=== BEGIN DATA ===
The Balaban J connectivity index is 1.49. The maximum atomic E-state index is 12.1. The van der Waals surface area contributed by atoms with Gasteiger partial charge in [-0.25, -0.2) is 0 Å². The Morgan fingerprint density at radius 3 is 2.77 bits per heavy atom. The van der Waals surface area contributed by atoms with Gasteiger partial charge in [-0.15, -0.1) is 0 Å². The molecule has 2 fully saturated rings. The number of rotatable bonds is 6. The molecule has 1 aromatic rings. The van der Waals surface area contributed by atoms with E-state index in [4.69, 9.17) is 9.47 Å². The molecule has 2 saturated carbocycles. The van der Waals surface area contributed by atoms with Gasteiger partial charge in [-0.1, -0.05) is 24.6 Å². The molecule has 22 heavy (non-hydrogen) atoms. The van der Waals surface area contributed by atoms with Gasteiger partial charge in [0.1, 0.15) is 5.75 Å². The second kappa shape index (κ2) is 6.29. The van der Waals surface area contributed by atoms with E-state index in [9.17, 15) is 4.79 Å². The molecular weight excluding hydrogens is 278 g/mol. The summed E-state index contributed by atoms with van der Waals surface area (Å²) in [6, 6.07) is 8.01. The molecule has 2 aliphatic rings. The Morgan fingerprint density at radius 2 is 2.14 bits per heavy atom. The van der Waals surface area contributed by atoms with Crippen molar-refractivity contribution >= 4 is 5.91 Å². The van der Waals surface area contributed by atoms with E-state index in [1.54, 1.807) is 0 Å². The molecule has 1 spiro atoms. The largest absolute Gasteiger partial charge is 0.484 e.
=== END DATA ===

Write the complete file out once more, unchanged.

The Balaban J connectivity index is 1.49. The maximum atomic E-state index is 12.1. The van der Waals surface area contributed by atoms with Gasteiger partial charge in [-0.25, -0.2) is 0 Å². The Morgan fingerprint density at radius 3 is 2.77 bits per heavy atom. The van der Waals surface area contributed by atoms with Gasteiger partial charge in [-0.15, -0.1) is 0 Å². The molecule has 2 fully saturated rings. The number of rotatable bonds is 6. The molecule has 1 aromatic rings. The van der Waals surface area contributed by atoms with E-state index in [4.69, 9.17) is 9.47 Å². The molecule has 2 saturated carbocycles. The van der Waals surface area contributed by atoms with Gasteiger partial charge in [-0.1, -0.05) is 24.6 Å². The molecule has 22 heavy (non-hydrogen) atoms. The van der Waals surface area contributed by atoms with Gasteiger partial charge in [0.1, 0.15) is 5.75 Å². The second kappa shape index (κ2) is 6.29. The van der Waals surface area contributed by atoms with E-state index in [9.17, 15) is 4.79 Å². The molecular weight excluding hydrogens is 278 g/mol. The summed E-state index contributed by atoms with van der Waals surface area (Å²) in [6, 6.07) is 8.01. The molecule has 2 aliphatic rings. The Morgan fingerprint density at radius 2 is 2.14 bits per heavy atom. The van der Waals surface area contributed by atoms with Crippen molar-refractivity contribution >= 4 is 5.91 Å². The van der Waals surface area contributed by atoms with E-state index in [1.54, 1.807) is 0 Å². The molecule has 1 spiro atoms. The largest absolute Gasteiger partial charge is 0.484 e.